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Nature reserve series: Is-simar
Nature reserve series: Is-simar
Queen Elizabeth II has recognised Maltese Mark Galea Pace as the Commonwealth Point of Light Winner for arguably one of the most wholesome reasons.
Mark Galea Pace is a fitness instructor and environmental activist, who set out on a solo three-day long boat trip, to clean beaches and raise awareness about marine litter polluting the sea. He was raising money for a local NGO called Nature Trust Malta, who are committed to the conservation of Maltese nature. They promote environmental awareness and manage areas of natural and scientific interest.
While completing the three-day challenge, Mark collected no less than 52 bags and 20 jerry cans full of rubbish, and has since embarked on additional solo clean-ups around the island, inspiring large groups of volunteers in Malta to kayak around the archipelago and gather rubbish from the sea and beaches.
“It gives me great pleasure to recognise Mark Galea Pace’s achievement and commitment to improving the environment for all. His solo, three-day kayaking journey around Malta, collecting over 50 bags of rubbish and raising money for environmental charities demonstrates what an impact one person can have,” said Katherine Ward, the British High Commissioner to Malta.
“That he continues to inspire others to take action in the here and now to save our planet is a testament to his efforts. I am delighted to present this year’s Commonwealth Points of Light award in Malta to someone who is making a real contribution to ensure the world we live in is a better place for all,” she continued.
Mark expressed his respect and admiration for the Queen and commented on how much of an honour receiving this award was. “What better way to use my strength and fitness as an ex-water polo player, than to be able to inspire people to take action and bring about change. Whether alone or with a handful of volunteers, I will remain determined to search and collect, week in week out, as much plastic and fishing debris from our coastline and seas, because marine life does not get a break from the litter we leave behind that threatens their survival,” said Mark.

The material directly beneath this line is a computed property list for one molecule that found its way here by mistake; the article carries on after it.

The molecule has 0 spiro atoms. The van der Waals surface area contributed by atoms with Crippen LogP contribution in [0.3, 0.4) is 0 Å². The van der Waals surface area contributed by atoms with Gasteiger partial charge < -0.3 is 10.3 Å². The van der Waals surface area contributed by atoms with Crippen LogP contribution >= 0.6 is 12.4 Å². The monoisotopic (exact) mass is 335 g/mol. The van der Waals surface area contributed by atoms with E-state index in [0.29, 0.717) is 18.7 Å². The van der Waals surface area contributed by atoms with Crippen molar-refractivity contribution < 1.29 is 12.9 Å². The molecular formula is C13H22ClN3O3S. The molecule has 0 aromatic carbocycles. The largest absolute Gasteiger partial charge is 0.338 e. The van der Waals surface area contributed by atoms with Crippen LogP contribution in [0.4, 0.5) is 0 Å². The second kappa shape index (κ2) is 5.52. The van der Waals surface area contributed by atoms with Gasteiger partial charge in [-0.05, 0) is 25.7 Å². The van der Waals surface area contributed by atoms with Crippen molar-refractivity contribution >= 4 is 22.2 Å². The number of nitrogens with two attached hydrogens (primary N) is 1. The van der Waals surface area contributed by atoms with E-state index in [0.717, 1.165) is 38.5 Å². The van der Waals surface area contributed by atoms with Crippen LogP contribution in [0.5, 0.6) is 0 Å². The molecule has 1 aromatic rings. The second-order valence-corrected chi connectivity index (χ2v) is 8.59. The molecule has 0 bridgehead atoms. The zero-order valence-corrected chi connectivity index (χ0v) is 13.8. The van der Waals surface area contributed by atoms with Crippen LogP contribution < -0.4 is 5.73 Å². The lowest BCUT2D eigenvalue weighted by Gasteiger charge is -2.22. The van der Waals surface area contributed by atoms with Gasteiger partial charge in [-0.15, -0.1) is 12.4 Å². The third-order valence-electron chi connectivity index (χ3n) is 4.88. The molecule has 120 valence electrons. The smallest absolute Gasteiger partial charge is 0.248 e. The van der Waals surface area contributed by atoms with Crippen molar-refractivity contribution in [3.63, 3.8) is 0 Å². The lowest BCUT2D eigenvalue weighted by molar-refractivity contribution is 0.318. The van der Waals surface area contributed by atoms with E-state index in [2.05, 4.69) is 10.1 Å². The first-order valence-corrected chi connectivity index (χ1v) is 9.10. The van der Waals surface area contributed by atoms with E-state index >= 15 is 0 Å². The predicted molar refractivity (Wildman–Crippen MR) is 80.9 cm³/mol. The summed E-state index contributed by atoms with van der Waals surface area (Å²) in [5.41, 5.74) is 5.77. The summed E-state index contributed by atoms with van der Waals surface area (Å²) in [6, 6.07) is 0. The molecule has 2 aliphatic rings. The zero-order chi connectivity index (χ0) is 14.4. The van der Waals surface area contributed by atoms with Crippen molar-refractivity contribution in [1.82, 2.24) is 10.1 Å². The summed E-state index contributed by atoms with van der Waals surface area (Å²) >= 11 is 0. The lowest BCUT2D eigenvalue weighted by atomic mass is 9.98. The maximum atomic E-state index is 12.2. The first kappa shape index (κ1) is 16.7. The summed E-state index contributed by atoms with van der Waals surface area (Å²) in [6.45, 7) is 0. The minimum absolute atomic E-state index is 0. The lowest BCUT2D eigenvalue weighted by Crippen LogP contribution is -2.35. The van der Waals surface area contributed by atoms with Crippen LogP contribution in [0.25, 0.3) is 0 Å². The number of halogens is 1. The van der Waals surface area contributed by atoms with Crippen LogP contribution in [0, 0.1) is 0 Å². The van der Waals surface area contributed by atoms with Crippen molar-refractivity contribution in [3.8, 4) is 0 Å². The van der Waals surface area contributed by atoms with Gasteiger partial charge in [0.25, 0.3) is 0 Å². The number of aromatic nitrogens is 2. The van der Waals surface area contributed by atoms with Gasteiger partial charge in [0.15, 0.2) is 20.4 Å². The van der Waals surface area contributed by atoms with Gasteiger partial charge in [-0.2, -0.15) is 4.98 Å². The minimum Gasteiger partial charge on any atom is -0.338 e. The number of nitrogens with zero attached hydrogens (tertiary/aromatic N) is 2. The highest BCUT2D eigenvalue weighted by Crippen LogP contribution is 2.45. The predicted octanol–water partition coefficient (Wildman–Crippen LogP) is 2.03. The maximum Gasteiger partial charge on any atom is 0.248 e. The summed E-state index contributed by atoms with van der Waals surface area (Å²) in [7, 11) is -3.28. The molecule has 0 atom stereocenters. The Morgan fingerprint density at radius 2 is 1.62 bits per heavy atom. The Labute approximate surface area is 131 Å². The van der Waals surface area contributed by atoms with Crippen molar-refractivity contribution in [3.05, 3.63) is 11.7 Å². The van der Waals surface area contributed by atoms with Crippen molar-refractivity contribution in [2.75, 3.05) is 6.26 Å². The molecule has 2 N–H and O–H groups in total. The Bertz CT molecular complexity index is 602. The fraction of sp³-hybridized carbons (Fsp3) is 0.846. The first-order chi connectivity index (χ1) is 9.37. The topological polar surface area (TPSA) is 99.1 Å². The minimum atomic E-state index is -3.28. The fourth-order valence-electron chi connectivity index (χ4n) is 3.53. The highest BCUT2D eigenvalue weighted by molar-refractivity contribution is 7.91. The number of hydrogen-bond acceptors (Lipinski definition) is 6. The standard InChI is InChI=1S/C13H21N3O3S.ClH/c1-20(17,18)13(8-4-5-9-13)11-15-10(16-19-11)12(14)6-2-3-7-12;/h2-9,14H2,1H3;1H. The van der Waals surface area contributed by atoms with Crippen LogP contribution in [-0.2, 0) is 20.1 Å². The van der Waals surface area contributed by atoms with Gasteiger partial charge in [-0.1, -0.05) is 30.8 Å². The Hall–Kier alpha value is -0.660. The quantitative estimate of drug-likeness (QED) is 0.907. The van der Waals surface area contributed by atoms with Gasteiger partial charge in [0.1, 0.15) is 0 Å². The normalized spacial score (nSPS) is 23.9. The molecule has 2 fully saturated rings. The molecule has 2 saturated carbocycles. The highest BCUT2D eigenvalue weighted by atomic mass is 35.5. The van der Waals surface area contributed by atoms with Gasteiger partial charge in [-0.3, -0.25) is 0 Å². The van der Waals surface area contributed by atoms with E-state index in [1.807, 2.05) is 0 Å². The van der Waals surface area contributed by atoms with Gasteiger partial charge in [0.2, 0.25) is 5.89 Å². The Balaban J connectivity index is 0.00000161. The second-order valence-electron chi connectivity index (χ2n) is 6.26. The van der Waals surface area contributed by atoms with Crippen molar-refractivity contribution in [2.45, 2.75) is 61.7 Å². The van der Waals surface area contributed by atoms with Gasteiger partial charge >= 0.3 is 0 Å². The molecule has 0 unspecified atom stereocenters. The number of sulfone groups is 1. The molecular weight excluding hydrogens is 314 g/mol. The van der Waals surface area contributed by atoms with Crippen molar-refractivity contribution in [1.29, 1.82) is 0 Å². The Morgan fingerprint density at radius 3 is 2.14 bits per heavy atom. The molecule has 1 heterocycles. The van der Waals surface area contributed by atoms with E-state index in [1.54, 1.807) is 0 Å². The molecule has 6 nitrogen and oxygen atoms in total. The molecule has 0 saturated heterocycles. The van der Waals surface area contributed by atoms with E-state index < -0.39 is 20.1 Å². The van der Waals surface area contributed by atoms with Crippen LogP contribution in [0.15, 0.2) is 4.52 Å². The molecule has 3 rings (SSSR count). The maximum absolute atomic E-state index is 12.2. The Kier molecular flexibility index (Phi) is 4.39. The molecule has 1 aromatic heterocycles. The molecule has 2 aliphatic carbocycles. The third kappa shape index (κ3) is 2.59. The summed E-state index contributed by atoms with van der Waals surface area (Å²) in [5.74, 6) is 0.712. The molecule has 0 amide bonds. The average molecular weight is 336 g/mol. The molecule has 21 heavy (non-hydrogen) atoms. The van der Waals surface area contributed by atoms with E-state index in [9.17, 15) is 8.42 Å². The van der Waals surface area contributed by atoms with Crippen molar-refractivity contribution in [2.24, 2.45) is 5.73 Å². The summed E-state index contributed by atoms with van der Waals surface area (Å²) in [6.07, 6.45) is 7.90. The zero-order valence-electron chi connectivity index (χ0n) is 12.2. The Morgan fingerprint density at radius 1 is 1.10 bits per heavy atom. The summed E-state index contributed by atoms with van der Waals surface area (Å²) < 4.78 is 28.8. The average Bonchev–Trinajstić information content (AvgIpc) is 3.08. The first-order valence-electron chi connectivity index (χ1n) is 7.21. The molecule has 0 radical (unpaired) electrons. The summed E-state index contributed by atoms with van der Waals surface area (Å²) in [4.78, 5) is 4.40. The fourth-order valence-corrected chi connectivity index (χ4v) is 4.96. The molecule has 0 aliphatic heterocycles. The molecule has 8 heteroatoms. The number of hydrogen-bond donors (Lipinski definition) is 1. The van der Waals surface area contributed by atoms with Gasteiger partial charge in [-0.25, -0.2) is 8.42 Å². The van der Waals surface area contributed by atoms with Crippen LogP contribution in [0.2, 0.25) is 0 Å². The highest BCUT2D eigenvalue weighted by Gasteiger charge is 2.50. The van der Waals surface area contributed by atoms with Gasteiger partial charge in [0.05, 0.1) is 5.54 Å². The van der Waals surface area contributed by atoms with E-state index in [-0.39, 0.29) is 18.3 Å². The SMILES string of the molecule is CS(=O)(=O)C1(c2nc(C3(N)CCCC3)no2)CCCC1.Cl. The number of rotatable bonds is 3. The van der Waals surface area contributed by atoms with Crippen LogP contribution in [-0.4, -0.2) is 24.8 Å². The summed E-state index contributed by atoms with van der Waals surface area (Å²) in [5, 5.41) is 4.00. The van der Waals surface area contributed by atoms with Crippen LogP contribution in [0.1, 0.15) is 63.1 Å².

What is the Points of Light award?
Points of Light are outstanding individual volunteers, people who are making a change and having an impact on their community. The UK Points of Light was developed in partnership with the US in 2014. Since then, hundreds of people have been named Points of Light by the Prime Minister.
The Commonwealth Points of Light, on the other hand, is a continuation of the Prime Minister’s programme, with a special series of awards recognising inspirational volunteers throughout the Commonwealth, to coincide with the UK hosting the Commonwealth Heads of Government Meeting (CHOGM) in London in April 2018, and serving as the Chair-in-office of the Commonwealth between 2018 and 2020. The awards are made by the Queen, as Head of the Commonwealth, to thank inspirational volunteers across the 54 Commonwealth nations for the difference they are making in their communities and beyond.
One volunteer from each of the countries was recognised in the days leading up to CHOGM in April 2018 and following the programme’s success, the Queen decided to continue the work and award one volunteer from every Commonwealth country every week.
What is the Commonwealth?
The Commonwealth is a diverse community of 54 nations, which work together to promote prosperity, peace and democracy. The Heads of Government meeting brings together leaders from all member countries to reaffirm common values, address shared global challenges and agree on how to create a better future for all citizens, especially the younger generations. By sharing such stories of service, the Commonwealth Points of Light awards celebrate inspirational acts of volunteering, to help inspire others to make their own contributions and tackle some of the greatest social challenges of our time.
Congratulations Mark. We hope that your service can serve as an inspiration to all of us to take action.